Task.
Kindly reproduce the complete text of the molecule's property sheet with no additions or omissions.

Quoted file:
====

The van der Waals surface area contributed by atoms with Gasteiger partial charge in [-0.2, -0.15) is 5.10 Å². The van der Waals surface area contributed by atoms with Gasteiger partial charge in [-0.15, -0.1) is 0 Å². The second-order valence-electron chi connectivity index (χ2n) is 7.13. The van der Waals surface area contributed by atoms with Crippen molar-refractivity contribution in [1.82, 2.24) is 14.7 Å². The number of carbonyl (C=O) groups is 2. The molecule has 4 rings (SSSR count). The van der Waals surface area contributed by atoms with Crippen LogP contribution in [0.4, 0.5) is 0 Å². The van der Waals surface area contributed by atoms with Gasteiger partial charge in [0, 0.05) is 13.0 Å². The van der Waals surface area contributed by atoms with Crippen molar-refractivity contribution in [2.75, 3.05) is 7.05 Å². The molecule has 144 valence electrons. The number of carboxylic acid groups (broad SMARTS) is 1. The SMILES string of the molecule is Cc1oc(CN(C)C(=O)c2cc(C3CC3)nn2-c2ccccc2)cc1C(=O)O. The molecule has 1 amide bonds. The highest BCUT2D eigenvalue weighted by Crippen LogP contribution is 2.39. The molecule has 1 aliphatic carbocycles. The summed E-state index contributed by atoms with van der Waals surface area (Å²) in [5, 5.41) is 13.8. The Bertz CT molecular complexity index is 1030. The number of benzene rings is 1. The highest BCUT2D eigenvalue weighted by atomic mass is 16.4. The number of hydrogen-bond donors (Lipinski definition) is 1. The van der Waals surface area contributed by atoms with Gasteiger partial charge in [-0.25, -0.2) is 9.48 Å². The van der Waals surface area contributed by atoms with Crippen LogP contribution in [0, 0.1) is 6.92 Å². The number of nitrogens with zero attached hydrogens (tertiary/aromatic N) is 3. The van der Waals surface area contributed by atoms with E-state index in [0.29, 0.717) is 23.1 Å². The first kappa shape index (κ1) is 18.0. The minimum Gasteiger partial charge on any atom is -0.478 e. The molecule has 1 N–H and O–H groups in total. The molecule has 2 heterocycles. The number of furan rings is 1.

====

The van der Waals surface area contributed by atoms with Gasteiger partial charge in [-0.2, -0.15) is 5.10 Å². The van der Waals surface area contributed by atoms with Gasteiger partial charge in [-0.15, -0.1) is 0 Å². The second-order valence-electron chi connectivity index (χ2n) is 7.13. The van der Waals surface area contributed by atoms with Crippen molar-refractivity contribution in [1.82, 2.24) is 14.7 Å². The number of carbonyl (C=O) groups is 2. The molecule has 4 rings (SSSR count). The van der Waals surface area contributed by atoms with Crippen LogP contribution in [0.4, 0.5) is 0 Å². The van der Waals surface area contributed by atoms with Gasteiger partial charge in [0, 0.05) is 13.0 Å². The van der Waals surface area contributed by atoms with Crippen molar-refractivity contribution in [2.75, 3.05) is 7.05 Å². The molecule has 144 valence electrons. The number of carboxylic acid groups (broad SMARTS) is 1. The SMILES string of the molecule is Cc1oc(CN(C)C(=O)c2cc(C3CC3)nn2-c2ccccc2)cc1C(=O)O. The molecule has 1 amide bonds. The highest BCUT2D eigenvalue weighted by Crippen LogP contribution is 2.39. The molecule has 1 aliphatic carbocycles. The summed E-state index contributed by atoms with van der Waals surface area (Å²) in [5, 5.41) is 13.8. The Bertz CT molecular complexity index is 1030. The number of benzene rings is 1. The highest BCUT2D eigenvalue weighted by atomic mass is 16.4. The number of hydrogen-bond donors (Lipinski definition) is 1. The van der Waals surface area contributed by atoms with Gasteiger partial charge in [-0.25, -0.2) is 9.48 Å². The van der Waals surface area contributed by atoms with Crippen LogP contribution in [0, 0.1) is 6.92 Å². The number of nitrogens with zero attached hydrogens (tertiary/aromatic N) is 3. The van der Waals surface area contributed by atoms with E-state index in [0.29, 0.717) is 23.1 Å². The first kappa shape index (κ1) is 18.0. The minimum Gasteiger partial charge on any atom is -0.478 e. The molecule has 1 N–H and O–H groups in total. The molecule has 2 heterocycles. The number of furan rings is 1.